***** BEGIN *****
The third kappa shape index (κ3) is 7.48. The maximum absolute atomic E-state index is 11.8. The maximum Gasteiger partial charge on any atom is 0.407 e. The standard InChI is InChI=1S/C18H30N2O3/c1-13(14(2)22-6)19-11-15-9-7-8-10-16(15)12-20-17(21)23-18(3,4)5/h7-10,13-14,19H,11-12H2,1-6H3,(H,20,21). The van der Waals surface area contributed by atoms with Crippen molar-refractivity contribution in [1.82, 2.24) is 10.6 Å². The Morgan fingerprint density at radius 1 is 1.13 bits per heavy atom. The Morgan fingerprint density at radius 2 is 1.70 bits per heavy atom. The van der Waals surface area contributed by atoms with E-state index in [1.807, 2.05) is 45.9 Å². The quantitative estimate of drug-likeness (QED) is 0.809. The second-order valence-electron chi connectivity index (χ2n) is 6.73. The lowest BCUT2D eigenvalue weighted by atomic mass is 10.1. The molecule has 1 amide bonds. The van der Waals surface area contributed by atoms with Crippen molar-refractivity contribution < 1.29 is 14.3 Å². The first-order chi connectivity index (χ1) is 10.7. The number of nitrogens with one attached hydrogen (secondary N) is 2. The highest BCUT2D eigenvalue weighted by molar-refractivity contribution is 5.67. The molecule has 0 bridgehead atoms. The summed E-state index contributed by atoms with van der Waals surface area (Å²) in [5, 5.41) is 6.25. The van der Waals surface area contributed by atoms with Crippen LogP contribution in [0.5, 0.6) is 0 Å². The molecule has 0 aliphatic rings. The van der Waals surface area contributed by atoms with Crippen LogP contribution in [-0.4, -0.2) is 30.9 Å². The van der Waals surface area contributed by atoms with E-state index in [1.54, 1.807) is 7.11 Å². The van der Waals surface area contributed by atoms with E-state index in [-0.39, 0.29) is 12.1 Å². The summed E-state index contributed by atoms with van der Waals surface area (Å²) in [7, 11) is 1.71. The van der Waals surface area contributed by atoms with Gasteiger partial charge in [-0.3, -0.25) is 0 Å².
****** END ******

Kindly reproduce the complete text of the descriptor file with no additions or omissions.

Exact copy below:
The third kappa shape index (κ3) is 7.48. The maximum absolute atomic E-state index is 11.8. The maximum Gasteiger partial charge on any atom is 0.407 e. The standard InChI is InChI=1S/C18H30N2O3/c1-13(14(2)22-6)19-11-15-9-7-8-10-16(15)12-20-17(21)23-18(3,4)5/h7-10,13-14,19H,11-12H2,1-6H3,(H,20,21). The van der Waals surface area contributed by atoms with Crippen molar-refractivity contribution in [1.82, 2.24) is 10.6 Å². The Morgan fingerprint density at radius 1 is 1.13 bits per heavy atom. The Morgan fingerprint density at radius 2 is 1.70 bits per heavy atom. The van der Waals surface area contributed by atoms with E-state index in [1.807, 2.05) is 45.9 Å². The quantitative estimate of drug-likeness (QED) is 0.809. The second-order valence-electron chi connectivity index (χ2n) is 6.73. The lowest BCUT2D eigenvalue weighted by atomic mass is 10.1. The molecule has 1 amide bonds. The van der Waals surface area contributed by atoms with Crippen molar-refractivity contribution < 1.29 is 14.3 Å². The first-order chi connectivity index (χ1) is 10.7. The number of nitrogens with one attached hydrogen (secondary N) is 2. The highest BCUT2D eigenvalue weighted by molar-refractivity contribution is 5.67. The molecule has 0 bridgehead atoms. The summed E-state index contributed by atoms with van der Waals surface area (Å²) in [5, 5.41) is 6.25. The van der Waals surface area contributed by atoms with Crippen LogP contribution in [0.5, 0.6) is 0 Å². The molecule has 0 aliphatic rings. The van der Waals surface area contributed by atoms with Crippen LogP contribution in [-0.4, -0.2) is 30.9 Å². The van der Waals surface area contributed by atoms with E-state index in [1.54, 1.807) is 7.11 Å². The van der Waals surface area contributed by atoms with E-state index in [-0.39, 0.29) is 12.1 Å². The summed E-state index contributed by atoms with van der Waals surface area (Å²) in [7, 11) is 1.71. The van der Waals surface area contributed by atoms with Gasteiger partial charge in [-0.3, -0.25) is 0 Å².